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There is an easy way to add a board and batten treatment without ripping out all your baseboards!
You really only have 3 options for dealing with the baseboards during a board and batten or wainscoting project:
- Remove the existing baseboard and replace with a new “baseboard” the same thickness as the battens and usually 4-6″ tall. Optionally, you could apply the original baseboard back over the new “baseboard” piece to tie in with the rest of the baseboards in the room.
- Use very thin battens or bead board paneling that fits on top of the existing baseboard. The top edge of most baseboards is no more than 1/4″ thick. This option results in a pretty flat wall treatment without a lot of dimension.
- Keep the existing baseboards and create an optical illusion of sorts. Cut the bottom of the battens at a 45-degree angle. The point at the bottom will rest on top of the existing baseboard.
I successfully implemented option 3 in my dining room. We did not want to remove the baseboards around the entire room, mostly because we did not want to risk damaging our beautiful wood floors. At the same time we wanted to use 1/2″ thick wood for the battens on our wall treatment.
To make the look seamless, we cut a 45-degree angle at the bottom of each batten. When finished this gives the illusion that the baseboards support the battens and you don’t notice they are thinner. Most people compliment the wall treatment and never notice the illusion at the baseboards.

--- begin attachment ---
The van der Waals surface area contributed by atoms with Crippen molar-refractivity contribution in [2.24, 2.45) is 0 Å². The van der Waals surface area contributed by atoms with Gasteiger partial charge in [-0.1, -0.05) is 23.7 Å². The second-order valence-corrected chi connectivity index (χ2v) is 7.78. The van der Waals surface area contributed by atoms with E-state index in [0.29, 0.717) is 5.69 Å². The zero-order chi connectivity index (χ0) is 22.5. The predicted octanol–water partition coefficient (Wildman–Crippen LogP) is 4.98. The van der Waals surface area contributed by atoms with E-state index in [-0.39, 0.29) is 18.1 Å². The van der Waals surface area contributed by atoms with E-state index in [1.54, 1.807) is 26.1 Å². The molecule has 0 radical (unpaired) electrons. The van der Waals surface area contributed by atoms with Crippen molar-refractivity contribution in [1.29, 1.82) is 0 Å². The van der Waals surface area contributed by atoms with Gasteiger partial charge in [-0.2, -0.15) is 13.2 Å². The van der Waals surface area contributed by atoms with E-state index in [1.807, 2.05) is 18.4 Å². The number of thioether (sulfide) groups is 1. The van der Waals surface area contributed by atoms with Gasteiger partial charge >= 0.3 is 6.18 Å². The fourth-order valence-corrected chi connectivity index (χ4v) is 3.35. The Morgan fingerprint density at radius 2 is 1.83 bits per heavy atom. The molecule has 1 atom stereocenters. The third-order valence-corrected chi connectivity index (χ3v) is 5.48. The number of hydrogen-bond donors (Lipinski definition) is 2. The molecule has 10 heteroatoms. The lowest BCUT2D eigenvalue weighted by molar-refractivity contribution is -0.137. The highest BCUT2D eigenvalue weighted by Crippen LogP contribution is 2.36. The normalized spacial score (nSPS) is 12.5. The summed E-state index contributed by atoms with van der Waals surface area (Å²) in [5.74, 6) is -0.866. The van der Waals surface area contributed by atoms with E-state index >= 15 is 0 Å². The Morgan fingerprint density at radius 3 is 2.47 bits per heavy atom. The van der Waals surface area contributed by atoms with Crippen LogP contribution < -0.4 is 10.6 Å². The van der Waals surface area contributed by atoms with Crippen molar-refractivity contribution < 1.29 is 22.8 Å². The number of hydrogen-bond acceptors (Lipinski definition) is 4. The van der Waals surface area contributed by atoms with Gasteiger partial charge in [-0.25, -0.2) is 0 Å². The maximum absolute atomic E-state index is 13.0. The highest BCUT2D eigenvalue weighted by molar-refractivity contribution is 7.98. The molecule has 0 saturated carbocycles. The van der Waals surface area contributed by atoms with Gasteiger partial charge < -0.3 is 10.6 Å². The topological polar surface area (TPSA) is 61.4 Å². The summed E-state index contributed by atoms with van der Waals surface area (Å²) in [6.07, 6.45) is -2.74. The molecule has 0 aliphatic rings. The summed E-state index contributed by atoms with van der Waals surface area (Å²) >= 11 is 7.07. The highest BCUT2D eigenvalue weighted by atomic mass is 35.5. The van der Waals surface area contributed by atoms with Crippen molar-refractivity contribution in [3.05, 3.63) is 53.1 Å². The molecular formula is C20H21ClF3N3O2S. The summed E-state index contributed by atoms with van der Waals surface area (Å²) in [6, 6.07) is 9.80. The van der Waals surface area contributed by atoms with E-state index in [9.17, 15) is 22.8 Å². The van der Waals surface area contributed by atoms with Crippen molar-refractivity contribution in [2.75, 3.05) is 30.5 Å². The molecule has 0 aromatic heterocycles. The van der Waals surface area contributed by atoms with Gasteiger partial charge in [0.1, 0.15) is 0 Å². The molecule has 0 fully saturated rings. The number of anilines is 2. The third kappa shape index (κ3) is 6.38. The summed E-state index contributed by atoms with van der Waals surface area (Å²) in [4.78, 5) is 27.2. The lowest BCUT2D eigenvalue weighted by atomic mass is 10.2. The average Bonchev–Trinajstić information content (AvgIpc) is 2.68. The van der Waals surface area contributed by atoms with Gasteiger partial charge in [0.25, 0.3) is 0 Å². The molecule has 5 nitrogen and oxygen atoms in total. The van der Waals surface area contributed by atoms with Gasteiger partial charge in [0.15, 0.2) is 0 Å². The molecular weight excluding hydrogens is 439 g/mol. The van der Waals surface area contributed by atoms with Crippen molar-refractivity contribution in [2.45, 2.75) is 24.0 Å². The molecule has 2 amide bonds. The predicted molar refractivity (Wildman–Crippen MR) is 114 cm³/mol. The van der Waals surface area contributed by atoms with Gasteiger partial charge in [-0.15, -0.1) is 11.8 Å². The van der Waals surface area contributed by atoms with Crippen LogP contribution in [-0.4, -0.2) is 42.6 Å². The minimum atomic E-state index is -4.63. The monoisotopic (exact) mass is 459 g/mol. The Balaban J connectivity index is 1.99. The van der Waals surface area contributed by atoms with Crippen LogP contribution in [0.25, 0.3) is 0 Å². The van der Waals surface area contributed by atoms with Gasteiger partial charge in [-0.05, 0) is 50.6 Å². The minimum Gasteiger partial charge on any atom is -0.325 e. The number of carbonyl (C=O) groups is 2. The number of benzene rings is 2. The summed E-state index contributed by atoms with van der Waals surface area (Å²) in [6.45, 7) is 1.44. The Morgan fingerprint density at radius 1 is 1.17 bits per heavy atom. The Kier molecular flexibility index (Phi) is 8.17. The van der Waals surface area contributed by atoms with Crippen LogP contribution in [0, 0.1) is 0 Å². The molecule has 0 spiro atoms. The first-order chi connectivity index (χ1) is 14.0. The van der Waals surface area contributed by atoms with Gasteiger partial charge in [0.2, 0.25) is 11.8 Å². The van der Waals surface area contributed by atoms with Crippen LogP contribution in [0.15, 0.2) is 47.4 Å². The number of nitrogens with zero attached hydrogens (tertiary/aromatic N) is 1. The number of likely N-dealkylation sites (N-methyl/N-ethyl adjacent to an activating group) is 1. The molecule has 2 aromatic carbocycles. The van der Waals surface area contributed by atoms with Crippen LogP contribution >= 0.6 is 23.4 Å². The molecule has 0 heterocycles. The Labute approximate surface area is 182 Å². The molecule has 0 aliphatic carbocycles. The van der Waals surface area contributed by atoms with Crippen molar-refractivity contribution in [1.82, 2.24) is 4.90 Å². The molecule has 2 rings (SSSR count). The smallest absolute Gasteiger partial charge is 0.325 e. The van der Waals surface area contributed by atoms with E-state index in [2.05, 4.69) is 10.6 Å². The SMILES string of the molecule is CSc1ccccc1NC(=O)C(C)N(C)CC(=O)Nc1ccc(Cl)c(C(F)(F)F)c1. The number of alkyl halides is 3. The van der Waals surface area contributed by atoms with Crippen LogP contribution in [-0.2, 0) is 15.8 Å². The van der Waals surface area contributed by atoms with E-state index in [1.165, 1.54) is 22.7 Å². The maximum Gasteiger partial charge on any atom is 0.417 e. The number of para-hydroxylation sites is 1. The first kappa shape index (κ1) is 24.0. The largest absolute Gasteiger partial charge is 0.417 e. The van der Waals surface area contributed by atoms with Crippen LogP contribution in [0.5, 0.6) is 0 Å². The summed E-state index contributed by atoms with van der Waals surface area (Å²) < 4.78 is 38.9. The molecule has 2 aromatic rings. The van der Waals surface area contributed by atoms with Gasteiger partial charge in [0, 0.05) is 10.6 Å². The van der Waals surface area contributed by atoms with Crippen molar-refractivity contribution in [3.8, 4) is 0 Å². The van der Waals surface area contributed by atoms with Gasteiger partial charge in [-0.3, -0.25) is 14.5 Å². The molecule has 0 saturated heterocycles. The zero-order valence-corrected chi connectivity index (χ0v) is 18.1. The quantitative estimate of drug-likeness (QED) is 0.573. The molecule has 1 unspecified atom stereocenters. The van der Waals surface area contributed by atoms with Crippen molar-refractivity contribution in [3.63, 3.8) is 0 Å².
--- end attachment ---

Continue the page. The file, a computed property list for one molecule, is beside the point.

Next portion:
To make the 45-degree angle cuts we used a compound miter saw. Before measuring for our batten cuts, we first hung the top board on the well. The top board is the horizontal board that the top ledge rests on. The battens run vertically from the top of the baseboard to the bottom of the top board. We measured the length of each batten individually. This is so important because there may be slight differences in the length if the baseboard is uneven. For each batten we marked the length measurement on the wood. Then using the compound miter saw we cut the 45-degree angle at the mark.
In the corners, we took another shortcut. Our battens are 3″ wide. In the corner we applied a 3″ batten on one wall with the 45-degree angle at the bottom. On the adjacent wall we attached a 2.5″ wide batten with the 45-degree angle at the bottom. The corner battens appear to be two 3″ wide battens joined in the corner. At the bottom where the two 45-angles meet there is a small void, which is only noticeable if you lay on the ground. I do not expect people to be laying on the ground in my dining room.
We were so relieved the project worked without having to remove and replace the baseboards. We were able to keep our floors in pristine condition. We also think keeping the existing baseboards saved a few hours of work and the cost of wood to make new baseboards. We get lots of compliments on the wall treatment and no one notices the angled batten bottoms unless we point them out.